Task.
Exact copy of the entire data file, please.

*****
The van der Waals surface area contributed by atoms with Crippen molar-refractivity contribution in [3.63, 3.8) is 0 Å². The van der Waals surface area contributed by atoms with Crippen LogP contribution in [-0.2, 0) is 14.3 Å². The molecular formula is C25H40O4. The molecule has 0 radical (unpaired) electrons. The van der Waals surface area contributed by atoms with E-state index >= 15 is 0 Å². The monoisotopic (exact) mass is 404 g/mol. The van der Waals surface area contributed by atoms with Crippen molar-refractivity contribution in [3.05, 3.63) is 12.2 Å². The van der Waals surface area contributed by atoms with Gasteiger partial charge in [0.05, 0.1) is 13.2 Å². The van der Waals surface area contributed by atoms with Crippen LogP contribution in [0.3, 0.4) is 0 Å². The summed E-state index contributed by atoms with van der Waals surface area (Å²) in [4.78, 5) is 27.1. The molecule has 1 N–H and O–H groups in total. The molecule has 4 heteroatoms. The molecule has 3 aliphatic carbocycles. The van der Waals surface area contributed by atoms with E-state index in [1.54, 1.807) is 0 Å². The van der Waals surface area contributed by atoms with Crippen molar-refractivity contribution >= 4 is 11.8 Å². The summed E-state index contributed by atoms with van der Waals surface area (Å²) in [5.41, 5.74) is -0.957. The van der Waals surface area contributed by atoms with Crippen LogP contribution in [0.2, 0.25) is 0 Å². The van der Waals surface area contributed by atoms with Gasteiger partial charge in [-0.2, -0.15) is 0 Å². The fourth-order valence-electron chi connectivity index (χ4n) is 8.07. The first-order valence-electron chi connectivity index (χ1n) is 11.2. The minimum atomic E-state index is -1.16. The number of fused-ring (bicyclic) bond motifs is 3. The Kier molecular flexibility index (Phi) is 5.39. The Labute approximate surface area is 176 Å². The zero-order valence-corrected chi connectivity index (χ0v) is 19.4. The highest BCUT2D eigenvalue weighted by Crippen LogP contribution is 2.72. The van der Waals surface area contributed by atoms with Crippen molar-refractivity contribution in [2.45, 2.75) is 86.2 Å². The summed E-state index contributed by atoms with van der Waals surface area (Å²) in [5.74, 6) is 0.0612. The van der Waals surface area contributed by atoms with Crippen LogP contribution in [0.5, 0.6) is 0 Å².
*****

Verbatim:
The van der Waals surface area contributed by atoms with Crippen molar-refractivity contribution in [3.63, 3.8) is 0 Å². The van der Waals surface area contributed by atoms with Crippen LogP contribution in [-0.2, 0) is 14.3 Å². The molecular formula is C25H40O4. The molecule has 0 radical (unpaired) electrons. The van der Waals surface area contributed by atoms with E-state index >= 15 is 0 Å². The monoisotopic (exact) mass is 404 g/mol. The van der Waals surface area contributed by atoms with Crippen molar-refractivity contribution in [3.05, 3.63) is 12.2 Å². The van der Waals surface area contributed by atoms with Gasteiger partial charge in [0.05, 0.1) is 13.2 Å². The van der Waals surface area contributed by atoms with Crippen LogP contribution in [0.3, 0.4) is 0 Å². The summed E-state index contributed by atoms with van der Waals surface area (Å²) in [4.78, 5) is 27.1. The molecule has 1 N–H and O–H groups in total. The molecule has 4 heteroatoms. The molecule has 3 aliphatic carbocycles. The van der Waals surface area contributed by atoms with E-state index in [1.54, 1.807) is 0 Å². The van der Waals surface area contributed by atoms with Crippen molar-refractivity contribution >= 4 is 11.8 Å². The summed E-state index contributed by atoms with van der Waals surface area (Å²) in [5.41, 5.74) is -0.957. The van der Waals surface area contributed by atoms with Crippen LogP contribution in [0.2, 0.25) is 0 Å². The van der Waals surface area contributed by atoms with Gasteiger partial charge in [-0.2, -0.15) is 0 Å². The fourth-order valence-electron chi connectivity index (χ4n) is 8.07. The first-order valence-electron chi connectivity index (χ1n) is 11.2. The minimum atomic E-state index is -1.16. The number of fused-ring (bicyclic) bond motifs is 3. The Kier molecular flexibility index (Phi) is 5.39. The Labute approximate surface area is 176 Å². The zero-order valence-corrected chi connectivity index (χ0v) is 19.4. The highest BCUT2D eigenvalue weighted by Crippen LogP contribution is 2.72. The van der Waals surface area contributed by atoms with Crippen molar-refractivity contribution in [2.45, 2.75) is 86.2 Å². The summed E-state index contributed by atoms with van der Waals surface area (Å²) in [5.74, 6) is 0.0612. The van der Waals surface area contributed by atoms with Crippen LogP contribution in [0.5, 0.6) is 0 Å².